Tuesday, February 19, 2013

Quilting Together Our Lives

I honestly can't tell you when I learned to quilt.  The first real quilt I remember making was in college, but it couldn't have been the first, as I knew what I was doing by then.  Maybe my mother taught me, maybe my grandmother.  It might have even been a friend's mother. It is odd, but I honestly don't know.

I think life can be a lot like quilting.  We each strive to create something of beauty.  We want our lives to have a design, and we want the finished product to show the care and love that went into it.  While many aspects of our lives can be derived from the opprotunities and supplies on hand, much like the fabrics used in a quilt, it is how we choose to use those supplies that determines the outcome of the project.

Bright, bold, striped, spotted, muted, pastel, faded, patterned and solid fabrics are all combined into the mosaic that forms the finished design.  Just like in life, we pick these fabrics of experience from different places.  The joys of childhood may be bright and bold, while the pain of lost love may be muted and faded.  These fabrics will come in different sizes and shapes, and we will never have the same amount of any of them.  As we continue to add each fabric and experience to our overall design, it really doesn't matter how they go together, only that we make the most of each piece. 

The difference between a quilt and a plain blanket is the interwoven fabrics that create the design.  Each of us has a cornucopia of experiences and fabrics.  When we fail to connect them we miss out on the beauty inside each of us.  Like quilting, it takes experience and practice to artfully piece our lives together.  We will not always have neat corners.  We will not always sew a straight line.  But the art is in the creation.

While I sometimes wish my entire quilt was filled with fanciful florals and whimsical prints, it is the dark solid colors that ground it and give it substance.  The times in our lives that are heavy and dark create the perfect visual companions for the light and airy joys we also experience.  One, without the other, would leave the quilt, and our lives, feeling flat.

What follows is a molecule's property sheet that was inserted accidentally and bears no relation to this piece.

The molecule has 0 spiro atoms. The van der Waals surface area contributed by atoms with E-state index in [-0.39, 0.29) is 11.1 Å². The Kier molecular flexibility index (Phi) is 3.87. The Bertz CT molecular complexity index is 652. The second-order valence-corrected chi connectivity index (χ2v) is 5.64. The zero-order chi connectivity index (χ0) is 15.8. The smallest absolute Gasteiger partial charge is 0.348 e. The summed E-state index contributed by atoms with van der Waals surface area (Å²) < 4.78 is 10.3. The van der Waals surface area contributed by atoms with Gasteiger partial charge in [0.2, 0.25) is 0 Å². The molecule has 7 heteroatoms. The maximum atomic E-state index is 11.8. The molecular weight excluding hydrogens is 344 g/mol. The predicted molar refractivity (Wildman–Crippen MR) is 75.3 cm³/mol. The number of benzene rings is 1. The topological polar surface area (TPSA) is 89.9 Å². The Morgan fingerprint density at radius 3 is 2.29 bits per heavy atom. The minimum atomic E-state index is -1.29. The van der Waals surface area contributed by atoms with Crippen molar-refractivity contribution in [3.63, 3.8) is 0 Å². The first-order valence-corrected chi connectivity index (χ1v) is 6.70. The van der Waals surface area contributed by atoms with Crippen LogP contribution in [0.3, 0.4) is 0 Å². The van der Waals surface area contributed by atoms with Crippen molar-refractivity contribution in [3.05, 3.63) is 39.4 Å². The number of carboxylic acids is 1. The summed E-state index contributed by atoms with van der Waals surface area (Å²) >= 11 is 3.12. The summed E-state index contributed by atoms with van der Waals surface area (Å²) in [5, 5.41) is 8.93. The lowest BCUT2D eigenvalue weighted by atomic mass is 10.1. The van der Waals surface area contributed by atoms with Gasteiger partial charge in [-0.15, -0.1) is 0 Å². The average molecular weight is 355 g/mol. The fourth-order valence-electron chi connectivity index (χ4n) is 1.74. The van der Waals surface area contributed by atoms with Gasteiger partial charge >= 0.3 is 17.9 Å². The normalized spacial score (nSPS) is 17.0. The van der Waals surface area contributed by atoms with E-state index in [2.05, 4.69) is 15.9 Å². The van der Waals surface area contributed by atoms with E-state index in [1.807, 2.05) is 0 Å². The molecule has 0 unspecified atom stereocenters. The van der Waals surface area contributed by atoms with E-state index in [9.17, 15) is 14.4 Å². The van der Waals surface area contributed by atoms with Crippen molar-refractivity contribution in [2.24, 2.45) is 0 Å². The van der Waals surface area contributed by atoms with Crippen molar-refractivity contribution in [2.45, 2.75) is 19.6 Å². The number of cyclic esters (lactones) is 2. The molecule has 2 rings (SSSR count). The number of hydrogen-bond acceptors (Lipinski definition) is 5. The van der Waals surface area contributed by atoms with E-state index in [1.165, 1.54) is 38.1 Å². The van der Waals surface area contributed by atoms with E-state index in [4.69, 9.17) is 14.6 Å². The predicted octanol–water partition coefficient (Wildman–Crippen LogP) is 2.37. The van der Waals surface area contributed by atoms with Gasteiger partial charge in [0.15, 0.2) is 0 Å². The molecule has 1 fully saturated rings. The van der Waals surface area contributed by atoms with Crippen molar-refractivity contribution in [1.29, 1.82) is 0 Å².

As I age, my quilting skills improve.  I learn a little more each day about selecting the right experiences to add to my design.  I appreciate the light and the dark, and I even chose a few daring fabrics here and there.

It is my hope that each of us step back to examine the beauty of our individual quilts.  I hope we appreciate each fabric and experience we see there.  It is amazing to know that with the billions of people who have walked this planet, we each carry with us a unique piece of art.

Once again I mention that I don't remember who taught me to quilt.  Then again, maybe no one did.  Maybe it is just human nature to piece together the fabrics of our lives.

Tuesday, February 12, 2013

When I Grow Up, I Want To Be...

I never wanted to be a ballerina when I grew up.  I knew I was far too clumsy to dance on my toes.  In fact, when I was 4 or 5 the dance and gymnastics teacher asked my grandmother not to bring me back to class because I kept running into the other girls and squashing them.  Coordination is not one of my stronger talents.

Honestly I don't remember having a lot of "when I grow up" dreams. Don't get me wrong, I dreamed about being older, but I never made it past "graduate from college and get a job."  I really had no idea what that job was supposed to be.  In fact, I remember graduating from college with an engineering degree, landing my first job, and then realizing I had no idea what was supposed to happen next.  I had checked all the boxes I could think of.  I figured I would get married some day, and I suspected I would have children, but I really had no good idea what was supposed to happen next.